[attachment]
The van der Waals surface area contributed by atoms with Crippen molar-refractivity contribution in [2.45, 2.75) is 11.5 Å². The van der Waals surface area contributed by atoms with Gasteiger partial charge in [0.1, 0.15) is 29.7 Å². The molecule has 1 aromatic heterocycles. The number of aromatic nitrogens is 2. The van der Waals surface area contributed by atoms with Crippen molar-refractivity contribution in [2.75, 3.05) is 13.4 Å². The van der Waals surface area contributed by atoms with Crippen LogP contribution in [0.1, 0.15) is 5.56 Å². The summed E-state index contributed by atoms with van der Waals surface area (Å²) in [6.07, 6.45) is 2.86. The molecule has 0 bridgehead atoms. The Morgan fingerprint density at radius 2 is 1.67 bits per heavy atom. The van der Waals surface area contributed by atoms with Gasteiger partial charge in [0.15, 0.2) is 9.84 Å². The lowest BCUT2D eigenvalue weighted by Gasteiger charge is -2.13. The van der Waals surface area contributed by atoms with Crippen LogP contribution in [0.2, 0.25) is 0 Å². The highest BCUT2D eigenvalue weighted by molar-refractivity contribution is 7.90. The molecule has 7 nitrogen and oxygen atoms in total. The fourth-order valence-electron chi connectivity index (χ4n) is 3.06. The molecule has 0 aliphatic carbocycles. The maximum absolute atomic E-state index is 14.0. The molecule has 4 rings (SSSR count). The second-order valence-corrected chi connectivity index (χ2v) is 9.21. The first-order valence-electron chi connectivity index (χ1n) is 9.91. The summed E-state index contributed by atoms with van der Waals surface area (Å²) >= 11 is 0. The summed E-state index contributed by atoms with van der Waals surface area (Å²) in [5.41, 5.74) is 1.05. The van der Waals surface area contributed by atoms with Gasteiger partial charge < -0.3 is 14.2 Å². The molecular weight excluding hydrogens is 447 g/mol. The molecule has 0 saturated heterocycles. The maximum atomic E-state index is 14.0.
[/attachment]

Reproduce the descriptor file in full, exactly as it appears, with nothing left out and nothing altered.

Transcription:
The van der Waals surface area contributed by atoms with Crippen molar-refractivity contribution in [2.45, 2.75) is 11.5 Å². The van der Waals surface area contributed by atoms with Gasteiger partial charge in [0.1, 0.15) is 29.7 Å². The molecule has 1 aromatic heterocycles. The number of aromatic nitrogens is 2. The van der Waals surface area contributed by atoms with Crippen molar-refractivity contribution in [2.75, 3.05) is 13.4 Å². The van der Waals surface area contributed by atoms with Crippen LogP contribution in [0.1, 0.15) is 5.56 Å². The summed E-state index contributed by atoms with van der Waals surface area (Å²) in [6.07, 6.45) is 2.86. The molecule has 0 bridgehead atoms. The Morgan fingerprint density at radius 2 is 1.67 bits per heavy atom. The van der Waals surface area contributed by atoms with Gasteiger partial charge in [0.15, 0.2) is 9.84 Å². The lowest BCUT2D eigenvalue weighted by Gasteiger charge is -2.13. The van der Waals surface area contributed by atoms with Crippen LogP contribution in [0.2, 0.25) is 0 Å². The highest BCUT2D eigenvalue weighted by molar-refractivity contribution is 7.90. The molecule has 7 nitrogen and oxygen atoms in total. The fourth-order valence-electron chi connectivity index (χ4n) is 3.06. The molecule has 0 aliphatic carbocycles. The maximum absolute atomic E-state index is 14.0. The molecule has 4 rings (SSSR count). The second-order valence-corrected chi connectivity index (χ2v) is 9.21. The first-order valence-electron chi connectivity index (χ1n) is 9.91. The summed E-state index contributed by atoms with van der Waals surface area (Å²) >= 11 is 0. The summed E-state index contributed by atoms with van der Waals surface area (Å²) in [5.41, 5.74) is 1.05. The van der Waals surface area contributed by atoms with Gasteiger partial charge < -0.3 is 14.2 Å². The molecular weight excluding hydrogens is 447 g/mol. The molecule has 0 saturated heterocycles. The maximum atomic E-state index is 14.0.